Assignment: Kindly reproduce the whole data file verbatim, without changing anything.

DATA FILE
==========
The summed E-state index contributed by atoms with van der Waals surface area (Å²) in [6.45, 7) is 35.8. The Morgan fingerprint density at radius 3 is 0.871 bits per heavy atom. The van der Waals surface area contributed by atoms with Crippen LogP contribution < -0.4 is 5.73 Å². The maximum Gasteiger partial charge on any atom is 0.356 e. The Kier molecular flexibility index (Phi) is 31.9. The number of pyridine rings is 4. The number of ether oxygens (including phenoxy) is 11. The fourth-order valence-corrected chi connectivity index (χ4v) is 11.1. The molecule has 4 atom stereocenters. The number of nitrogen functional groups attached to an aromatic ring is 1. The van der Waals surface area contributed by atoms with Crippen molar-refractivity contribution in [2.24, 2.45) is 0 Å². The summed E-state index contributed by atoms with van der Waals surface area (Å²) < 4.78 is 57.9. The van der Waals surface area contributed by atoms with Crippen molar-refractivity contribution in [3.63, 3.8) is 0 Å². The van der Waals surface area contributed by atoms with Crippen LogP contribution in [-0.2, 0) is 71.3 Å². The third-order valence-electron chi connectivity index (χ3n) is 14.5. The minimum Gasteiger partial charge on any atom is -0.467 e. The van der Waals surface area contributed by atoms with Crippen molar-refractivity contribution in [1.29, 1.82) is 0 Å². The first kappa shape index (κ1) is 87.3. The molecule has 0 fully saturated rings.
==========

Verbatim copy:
The summed E-state index contributed by atoms with van der Waals surface area (Å²) in [6.45, 7) is 35.8. The Morgan fingerprint density at radius 3 is 0.871 bits per heavy atom. The van der Waals surface area contributed by atoms with Crippen LogP contribution < -0.4 is 5.73 Å². The maximum Gasteiger partial charge on any atom is 0.356 e. The Kier molecular flexibility index (Phi) is 31.9. The number of pyridine rings is 4. The number of ether oxygens (including phenoxy) is 11. The fourth-order valence-corrected chi connectivity index (χ4v) is 11.1. The molecule has 4 atom stereocenters. The number of nitrogen functional groups attached to an aromatic ring is 1. The van der Waals surface area contributed by atoms with Crippen molar-refractivity contribution in [2.24, 2.45) is 0 Å². The summed E-state index contributed by atoms with van der Waals surface area (Å²) < 4.78 is 57.9. The van der Waals surface area contributed by atoms with Crippen molar-refractivity contribution in [3.63, 3.8) is 0 Å². The van der Waals surface area contributed by atoms with Crippen LogP contribution in [-0.2, 0) is 71.3 Å². The third-order valence-electron chi connectivity index (χ3n) is 14.5. The minimum Gasteiger partial charge on any atom is -0.467 e. The van der Waals surface area contributed by atoms with Crippen molar-refractivity contribution in [1.29, 1.82) is 0 Å². The first kappa shape index (κ1) is 87.3. The molecule has 0 fully saturated rings.